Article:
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Autonomous Vehicles

Published on April 14th, 2019 | by Paul Fosse

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Game, Set, Match — Elon Musk Exudes Confidence In Tesla’s Position In Autonomous Vehicles

Screen Capture from https://youtu.be/dEv99vxKjVI

It this article, I’ll highlight the points Elon Musk and Lex Fridman made in a recent YouTube video on Artificial Intelligence and give you the timestamps for the different topics in the video. For more context, we also published an overview of the video on Friday.

Lex Fridman is a research scientist with a PhD in Computer Science working on human-centered artificial intelligence. You know who Elon Musk is. CleanTechnica has many articles on autonomous vehicles and I’ve written two myself on Tesla’s new neural network chip and its strategy compared to Waymo’s.

Screen Capture from https://youtu.be/dEv99vxKjVI

Lex Fridman has been in the news recently, as he published a paper concluding that Tesla drivers do a good job of remaining vigilant while monitoring their Teslas on Enhanced Autopilot.

  • 0:00 — Introduction by Lex
  • 3:15 — Elon states that in the future “Any car that doesn’t have autonomy will be as useful as a horse.”
  • 3:50 — Autonomous cars are worth 5 to 10 times as much.
  • 4:20 — Car’s display is a health check on the car’s perception of the outside world.
  • 5:40 — Lex asks if Elon will show the computer’s uncertainty. Elon responds that there are two debugging views, one augmented reality where it draws boxes around objects and labels what it thinks they are and another more complicated view. They don’t think those debugging views would be useful to consumers.
  • 7:45 — Lex asks if he should spend effort on the algorithms, the data, or the hardware. Elon states they have data coming from radar, 8 cameras, and 12 ultrasonic sensors in over 400,000 cars and they are just rolling out the fast hardware that took 3 years to develop.
  • 10:10 — Talking about edge cases in driving, Elon clearly states, “All input is error” — meaning, if the customer has to disengage Autopilot for any reason, they analyze what needs to be improved.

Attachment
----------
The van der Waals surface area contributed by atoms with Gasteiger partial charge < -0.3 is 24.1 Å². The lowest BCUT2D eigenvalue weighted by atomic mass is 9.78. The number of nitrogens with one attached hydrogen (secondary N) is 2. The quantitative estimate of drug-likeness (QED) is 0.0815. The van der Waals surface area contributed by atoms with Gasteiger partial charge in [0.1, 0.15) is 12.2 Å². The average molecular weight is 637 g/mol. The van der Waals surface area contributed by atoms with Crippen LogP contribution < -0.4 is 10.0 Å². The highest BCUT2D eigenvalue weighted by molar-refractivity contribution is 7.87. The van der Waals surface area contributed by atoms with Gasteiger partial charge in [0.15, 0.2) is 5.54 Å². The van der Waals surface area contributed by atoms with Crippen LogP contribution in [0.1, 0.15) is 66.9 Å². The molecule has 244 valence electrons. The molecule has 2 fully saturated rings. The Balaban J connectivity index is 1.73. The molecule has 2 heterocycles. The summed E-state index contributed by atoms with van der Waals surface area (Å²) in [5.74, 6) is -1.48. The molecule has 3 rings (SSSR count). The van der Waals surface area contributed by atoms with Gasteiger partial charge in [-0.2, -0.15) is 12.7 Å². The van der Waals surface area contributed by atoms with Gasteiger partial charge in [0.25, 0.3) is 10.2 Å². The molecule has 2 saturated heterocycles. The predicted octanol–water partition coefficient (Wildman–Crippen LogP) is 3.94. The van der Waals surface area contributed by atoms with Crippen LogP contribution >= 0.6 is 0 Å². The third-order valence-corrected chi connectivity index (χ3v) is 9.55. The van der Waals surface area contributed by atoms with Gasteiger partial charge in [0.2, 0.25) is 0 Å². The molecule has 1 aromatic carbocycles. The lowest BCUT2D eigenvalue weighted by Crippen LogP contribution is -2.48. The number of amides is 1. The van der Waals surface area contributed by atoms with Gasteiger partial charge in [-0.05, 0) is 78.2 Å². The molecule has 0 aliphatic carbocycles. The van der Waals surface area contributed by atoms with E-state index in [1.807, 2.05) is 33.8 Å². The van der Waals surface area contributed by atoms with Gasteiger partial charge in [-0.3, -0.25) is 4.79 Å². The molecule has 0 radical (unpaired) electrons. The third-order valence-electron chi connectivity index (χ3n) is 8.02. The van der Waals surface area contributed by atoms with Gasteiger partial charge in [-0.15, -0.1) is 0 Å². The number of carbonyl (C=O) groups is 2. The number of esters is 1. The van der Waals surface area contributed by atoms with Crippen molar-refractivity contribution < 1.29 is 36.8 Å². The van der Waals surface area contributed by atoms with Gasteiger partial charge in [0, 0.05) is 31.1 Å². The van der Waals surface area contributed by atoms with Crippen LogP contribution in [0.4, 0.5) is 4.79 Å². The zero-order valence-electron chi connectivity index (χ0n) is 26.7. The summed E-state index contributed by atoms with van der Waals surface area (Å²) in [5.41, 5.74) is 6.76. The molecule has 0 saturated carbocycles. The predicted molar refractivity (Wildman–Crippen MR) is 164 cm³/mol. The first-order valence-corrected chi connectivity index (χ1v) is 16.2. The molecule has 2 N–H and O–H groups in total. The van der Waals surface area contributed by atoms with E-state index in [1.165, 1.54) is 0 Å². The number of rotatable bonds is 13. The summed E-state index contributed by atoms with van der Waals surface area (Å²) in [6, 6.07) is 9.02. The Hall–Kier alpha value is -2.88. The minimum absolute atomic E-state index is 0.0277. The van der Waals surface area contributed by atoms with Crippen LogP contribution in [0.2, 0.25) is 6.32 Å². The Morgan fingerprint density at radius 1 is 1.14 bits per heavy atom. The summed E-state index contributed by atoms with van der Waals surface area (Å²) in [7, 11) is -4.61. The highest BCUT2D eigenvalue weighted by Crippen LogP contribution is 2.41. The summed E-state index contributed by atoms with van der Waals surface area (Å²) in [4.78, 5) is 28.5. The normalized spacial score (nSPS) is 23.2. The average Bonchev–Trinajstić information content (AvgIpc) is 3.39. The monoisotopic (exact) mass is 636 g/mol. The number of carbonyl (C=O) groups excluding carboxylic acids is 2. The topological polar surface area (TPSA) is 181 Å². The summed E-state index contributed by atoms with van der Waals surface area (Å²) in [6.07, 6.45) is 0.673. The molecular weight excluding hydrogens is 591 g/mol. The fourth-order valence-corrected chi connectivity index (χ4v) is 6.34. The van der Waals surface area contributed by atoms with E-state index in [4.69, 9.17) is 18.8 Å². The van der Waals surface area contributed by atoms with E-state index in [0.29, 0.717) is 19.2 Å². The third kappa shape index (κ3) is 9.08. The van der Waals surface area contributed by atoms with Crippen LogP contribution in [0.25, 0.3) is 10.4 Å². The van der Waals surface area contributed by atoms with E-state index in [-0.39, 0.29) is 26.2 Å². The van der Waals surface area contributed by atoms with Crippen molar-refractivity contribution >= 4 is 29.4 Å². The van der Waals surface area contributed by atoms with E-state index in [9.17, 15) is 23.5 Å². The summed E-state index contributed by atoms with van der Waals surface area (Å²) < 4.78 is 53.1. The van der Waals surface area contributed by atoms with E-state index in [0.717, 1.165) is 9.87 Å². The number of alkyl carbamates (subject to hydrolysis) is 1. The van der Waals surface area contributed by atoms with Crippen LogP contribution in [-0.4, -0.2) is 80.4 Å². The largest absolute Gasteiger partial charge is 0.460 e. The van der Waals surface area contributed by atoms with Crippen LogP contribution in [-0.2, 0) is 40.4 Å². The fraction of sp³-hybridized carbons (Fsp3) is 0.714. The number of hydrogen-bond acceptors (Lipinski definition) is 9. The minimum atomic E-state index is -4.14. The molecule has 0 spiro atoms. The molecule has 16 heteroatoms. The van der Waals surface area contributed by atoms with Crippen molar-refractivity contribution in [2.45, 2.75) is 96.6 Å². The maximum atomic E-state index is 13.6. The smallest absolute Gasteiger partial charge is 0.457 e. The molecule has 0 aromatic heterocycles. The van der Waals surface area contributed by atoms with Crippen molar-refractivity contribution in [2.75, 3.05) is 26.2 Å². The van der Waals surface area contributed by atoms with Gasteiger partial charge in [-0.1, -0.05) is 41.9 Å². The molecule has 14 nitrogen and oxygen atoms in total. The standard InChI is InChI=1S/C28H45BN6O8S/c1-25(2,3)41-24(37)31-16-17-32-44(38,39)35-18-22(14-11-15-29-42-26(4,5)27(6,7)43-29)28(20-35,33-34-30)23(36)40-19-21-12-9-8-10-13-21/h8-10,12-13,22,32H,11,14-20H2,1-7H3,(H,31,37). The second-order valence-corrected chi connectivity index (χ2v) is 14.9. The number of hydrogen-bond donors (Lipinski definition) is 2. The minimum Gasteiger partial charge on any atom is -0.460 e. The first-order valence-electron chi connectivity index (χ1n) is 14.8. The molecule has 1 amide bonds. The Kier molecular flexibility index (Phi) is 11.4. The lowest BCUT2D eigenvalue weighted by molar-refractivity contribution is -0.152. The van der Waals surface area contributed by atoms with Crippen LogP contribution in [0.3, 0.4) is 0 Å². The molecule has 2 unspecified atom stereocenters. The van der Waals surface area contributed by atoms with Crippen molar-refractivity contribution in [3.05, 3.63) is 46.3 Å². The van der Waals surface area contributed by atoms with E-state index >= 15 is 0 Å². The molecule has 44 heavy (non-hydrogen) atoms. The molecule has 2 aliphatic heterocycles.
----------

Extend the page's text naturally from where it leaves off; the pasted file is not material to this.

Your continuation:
• 14:50 — What Elon thinks is “really profound and we’ll be emphasizing at the upcoming investor day” is that the cars currently being produced will be capable of “full self driving” with only an over-the-air update. Of course, Elon has been saying this for close to 3 years and progress toward this goal was quite slow at first.
  • 15:20 — You are buying an appreciating asset.
  • 16:10 — People enjoy Autopilot today for highway driving. Tesla just needs to enhance it so it works on surface streets. The cars need to recognize lights, complex intersections, and complex parking lots.
  • 17:45 — How long will we have to keep hands on the wheel? Elon thinks regulators will approve once probability of crashes, injuries, and death are 200% better than human drivers. I think Elon is being optimistic. I think regulators will want the system to be at least 10 times safer than a human and this will be a large battle over the next few years.
  • 20:00 — Elon states that regulators follow the press and Tesla generates a lot of press. There are 40,000 deaths a year with cars, but every Tesla crash is a front page headline.
  • 21:00 — Lex explains his study of 18,000 disengagements where he found drivers were paying attention.